2. Caramelize the onions by placing in a hot saute pan with 3 tablespoons of olive oil and the two sprigs of thyme. Stir to coat in oil and cook until onions are soft and slightly brown, about 25 minutes. Season with salt and pepper to taste. Set aside. This can be made two days ahead of time and refrigerated. Remove thyme before adding to the lasagna.
  3. To make the ricotta filling, mix cheese, chopped rosemary, eggs, half the grated Parmesan, salt, and pepper to taste. This can be done 1 day ahead of time.
  4. To prepare the spinach, melt butter in a saucepan, add flour and stir. Cook until flour is no longer raw and the two have come together into a thick paste, about 2 minutes. Add milk or half-and-half and stir until it comes to a boil. Add the rest of the grated Parmesan, nutmeg, and defrosted and drained spinach. Season with salt and pepper. This can be made one day ahead.
  5. To assemble, coat a 9-inch-by-13-inch baking dish with cooking spray. Lay down about 1 cup of the spinach cream sauce on the bottom of the pan and spread to coat. Top with noodles.
  6. Spread half of the roasted butternut squash on top of the pasta. Top with another layer of pasta.
  7. Spread ricotta cheese mixture on top of pasta, and top with caramelized onion. Cover with layer of pasta.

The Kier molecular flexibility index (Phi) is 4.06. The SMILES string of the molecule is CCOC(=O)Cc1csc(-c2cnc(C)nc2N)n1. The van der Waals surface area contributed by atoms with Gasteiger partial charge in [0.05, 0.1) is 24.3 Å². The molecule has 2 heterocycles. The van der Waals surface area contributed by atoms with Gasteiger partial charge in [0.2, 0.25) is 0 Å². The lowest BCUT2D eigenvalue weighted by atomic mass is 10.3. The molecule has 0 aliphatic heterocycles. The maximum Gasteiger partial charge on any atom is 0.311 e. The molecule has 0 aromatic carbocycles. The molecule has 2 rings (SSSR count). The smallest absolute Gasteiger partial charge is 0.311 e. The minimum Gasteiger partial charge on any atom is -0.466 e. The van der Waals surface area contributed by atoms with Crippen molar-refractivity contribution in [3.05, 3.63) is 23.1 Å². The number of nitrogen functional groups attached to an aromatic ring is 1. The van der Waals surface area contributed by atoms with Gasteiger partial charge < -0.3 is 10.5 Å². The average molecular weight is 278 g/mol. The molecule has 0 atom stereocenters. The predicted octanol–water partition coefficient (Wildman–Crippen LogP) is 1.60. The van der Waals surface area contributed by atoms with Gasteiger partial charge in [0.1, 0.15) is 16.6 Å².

8. Top with remaining butternut squash, and another layer of pasta.
  9. Finish with remaining spinach cream sauce. Cover with foil.
  10. Bake in a 350-degree oven for 1 hour (60 minutes). Uncover and bake an additional 15 minutes.
  11. Remove from oven. Allow to rest for 30 minutes before serving.
  12. Can be frozen.
Recipe Notes

Adapted from the New York Times

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Plum Delicious Weekend Dinner

Pangratz Farms in Girard, Pennsylvania, is one of my many farm stops during the summer produce months, especially once I see the fruit ripening on the trees. I’ve been watching the Italian plums (called prunes because this version of the plum is what is meaty and is preferred for drying) for the past couple of weeks because, unlike regular plums, these are perfect for cooking with chicken and pork.